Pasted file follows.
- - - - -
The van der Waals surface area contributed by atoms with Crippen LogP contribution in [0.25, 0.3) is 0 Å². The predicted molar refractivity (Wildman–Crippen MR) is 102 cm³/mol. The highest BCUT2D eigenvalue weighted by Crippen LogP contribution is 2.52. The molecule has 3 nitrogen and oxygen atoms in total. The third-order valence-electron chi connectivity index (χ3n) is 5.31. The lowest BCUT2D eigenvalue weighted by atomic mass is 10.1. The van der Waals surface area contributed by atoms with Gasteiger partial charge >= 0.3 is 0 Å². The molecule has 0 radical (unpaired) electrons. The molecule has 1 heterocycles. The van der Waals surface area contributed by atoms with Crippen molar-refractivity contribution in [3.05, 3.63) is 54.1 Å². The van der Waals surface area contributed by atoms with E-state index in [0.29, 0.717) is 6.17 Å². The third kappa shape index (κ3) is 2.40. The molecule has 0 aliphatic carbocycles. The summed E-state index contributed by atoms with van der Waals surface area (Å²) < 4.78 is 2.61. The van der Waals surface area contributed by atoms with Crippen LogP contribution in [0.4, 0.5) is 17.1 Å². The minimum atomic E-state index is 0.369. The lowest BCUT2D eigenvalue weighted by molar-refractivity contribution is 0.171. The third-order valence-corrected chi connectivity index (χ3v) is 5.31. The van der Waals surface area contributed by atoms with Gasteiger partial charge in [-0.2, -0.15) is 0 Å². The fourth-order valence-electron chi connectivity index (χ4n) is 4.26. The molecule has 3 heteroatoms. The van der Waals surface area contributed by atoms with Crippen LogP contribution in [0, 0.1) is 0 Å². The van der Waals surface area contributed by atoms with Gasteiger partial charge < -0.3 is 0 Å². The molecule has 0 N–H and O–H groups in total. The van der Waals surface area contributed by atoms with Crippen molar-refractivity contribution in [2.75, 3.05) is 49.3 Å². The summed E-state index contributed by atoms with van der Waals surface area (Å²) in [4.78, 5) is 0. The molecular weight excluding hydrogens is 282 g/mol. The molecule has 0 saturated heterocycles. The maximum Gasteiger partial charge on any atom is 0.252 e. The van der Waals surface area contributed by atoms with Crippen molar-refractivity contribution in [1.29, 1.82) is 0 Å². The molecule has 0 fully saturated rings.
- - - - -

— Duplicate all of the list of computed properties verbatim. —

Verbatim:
The van der Waals surface area contributed by atoms with Crippen LogP contribution in [0.25, 0.3) is 0 Å². The predicted molar refractivity (Wildman–Crippen MR) is 102 cm³/mol. The highest BCUT2D eigenvalue weighted by Crippen LogP contribution is 2.52. The molecule has 3 nitrogen and oxygen atoms in total. The third-order valence-electron chi connectivity index (χ3n) is 5.31. The lowest BCUT2D eigenvalue weighted by atomic mass is 10.1. The van der Waals surface area contributed by atoms with Gasteiger partial charge >= 0.3 is 0 Å². The molecule has 0 radical (unpaired) electrons. The molecule has 1 heterocycles. The van der Waals surface area contributed by atoms with Crippen molar-refractivity contribution in [3.05, 3.63) is 54.1 Å². The van der Waals surface area contributed by atoms with E-state index in [0.29, 0.717) is 6.17 Å². The third kappa shape index (κ3) is 2.40. The molecule has 0 aliphatic carbocycles. The summed E-state index contributed by atoms with van der Waals surface area (Å²) < 4.78 is 2.61. The van der Waals surface area contributed by atoms with Crippen LogP contribution in [0.4, 0.5) is 17.1 Å². The minimum atomic E-state index is 0.369. The lowest BCUT2D eigenvalue weighted by molar-refractivity contribution is 0.171. The third-order valence-corrected chi connectivity index (χ3v) is 5.31. The van der Waals surface area contributed by atoms with Gasteiger partial charge in [-0.2, -0.15) is 0 Å². The fourth-order valence-electron chi connectivity index (χ4n) is 4.26. The molecule has 3 heteroatoms. The van der Waals surface area contributed by atoms with Crippen LogP contribution in [0, 0.1) is 0 Å². The van der Waals surface area contributed by atoms with Gasteiger partial charge < -0.3 is 0 Å². The molecule has 0 N–H and O–H groups in total. The van der Waals surface area contributed by atoms with Crippen molar-refractivity contribution in [2.75, 3.05) is 49.3 Å². The summed E-state index contributed by atoms with van der Waals surface area (Å²) in [4.78, 5) is 0. The molecular weight excluding hydrogens is 282 g/mol. The molecule has 0 saturated heterocycles. The maximum Gasteiger partial charge on any atom is 0.252 e. The van der Waals surface area contributed by atoms with Crippen molar-refractivity contribution in [1.29, 1.82) is 0 Å². The molecule has 0 fully saturated rings.